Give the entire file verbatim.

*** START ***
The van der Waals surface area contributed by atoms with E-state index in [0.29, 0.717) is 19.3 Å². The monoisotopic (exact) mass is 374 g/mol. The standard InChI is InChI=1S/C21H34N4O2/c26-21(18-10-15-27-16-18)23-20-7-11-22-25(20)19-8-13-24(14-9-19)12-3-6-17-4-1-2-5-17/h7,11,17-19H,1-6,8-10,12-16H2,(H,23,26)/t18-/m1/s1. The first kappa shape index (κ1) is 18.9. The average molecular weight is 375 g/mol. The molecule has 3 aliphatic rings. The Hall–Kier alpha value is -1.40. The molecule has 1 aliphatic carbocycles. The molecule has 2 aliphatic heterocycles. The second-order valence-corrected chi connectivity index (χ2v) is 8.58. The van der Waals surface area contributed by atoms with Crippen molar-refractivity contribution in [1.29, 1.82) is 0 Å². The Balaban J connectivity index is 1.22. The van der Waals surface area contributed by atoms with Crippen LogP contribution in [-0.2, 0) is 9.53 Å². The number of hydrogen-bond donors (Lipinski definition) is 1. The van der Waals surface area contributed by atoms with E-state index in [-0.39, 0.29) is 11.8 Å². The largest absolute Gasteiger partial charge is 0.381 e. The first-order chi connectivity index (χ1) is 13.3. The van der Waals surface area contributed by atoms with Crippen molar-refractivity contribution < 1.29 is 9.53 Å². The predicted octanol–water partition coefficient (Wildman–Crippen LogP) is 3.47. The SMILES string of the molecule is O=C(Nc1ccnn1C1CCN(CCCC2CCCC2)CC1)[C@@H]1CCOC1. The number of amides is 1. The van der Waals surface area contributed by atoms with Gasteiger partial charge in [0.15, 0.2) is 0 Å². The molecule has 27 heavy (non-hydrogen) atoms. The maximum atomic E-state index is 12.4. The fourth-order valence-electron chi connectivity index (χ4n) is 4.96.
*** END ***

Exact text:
The van der Waals surface area contributed by atoms with E-state index in [0.29, 0.717) is 19.3 Å². The monoisotopic (exact) mass is 374 g/mol. The standard InChI is InChI=1S/C21H34N4O2/c26-21(18-10-15-27-16-18)23-20-7-11-22-25(20)19-8-13-24(14-9-19)12-3-6-17-4-1-2-5-17/h7,11,17-19H,1-6,8-10,12-16H2,(H,23,26)/t18-/m1/s1. The first kappa shape index (κ1) is 18.9. The average molecular weight is 375 g/mol. The molecule has 3 aliphatic rings. The Hall–Kier alpha value is -1.40. The molecule has 1 aliphatic carbocycles. The molecule has 2 aliphatic heterocycles. The second-order valence-corrected chi connectivity index (χ2v) is 8.58. The van der Waals surface area contributed by atoms with Crippen molar-refractivity contribution in [1.29, 1.82) is 0 Å². The Balaban J connectivity index is 1.22. The van der Waals surface area contributed by atoms with Crippen LogP contribution in [-0.2, 0) is 9.53 Å². The number of hydrogen-bond donors (Lipinski definition) is 1. The van der Waals surface area contributed by atoms with E-state index in [-0.39, 0.29) is 11.8 Å². The largest absolute Gasteiger partial charge is 0.381 e. The first-order chi connectivity index (χ1) is 13.3. The van der Waals surface area contributed by atoms with Crippen molar-refractivity contribution < 1.29 is 9.53 Å². The predicted octanol–water partition coefficient (Wildman–Crippen LogP) is 3.47. The SMILES string of the molecule is O=C(Nc1ccnn1C1CCN(CCCC2CCCC2)CC1)[C@@H]1CCOC1. The number of amides is 1. The van der Waals surface area contributed by atoms with Gasteiger partial charge in [0.15, 0.2) is 0 Å². The molecule has 27 heavy (non-hydrogen) atoms. The maximum atomic E-state index is 12.4. The fourth-order valence-electron chi connectivity index (χ4n) is 4.96.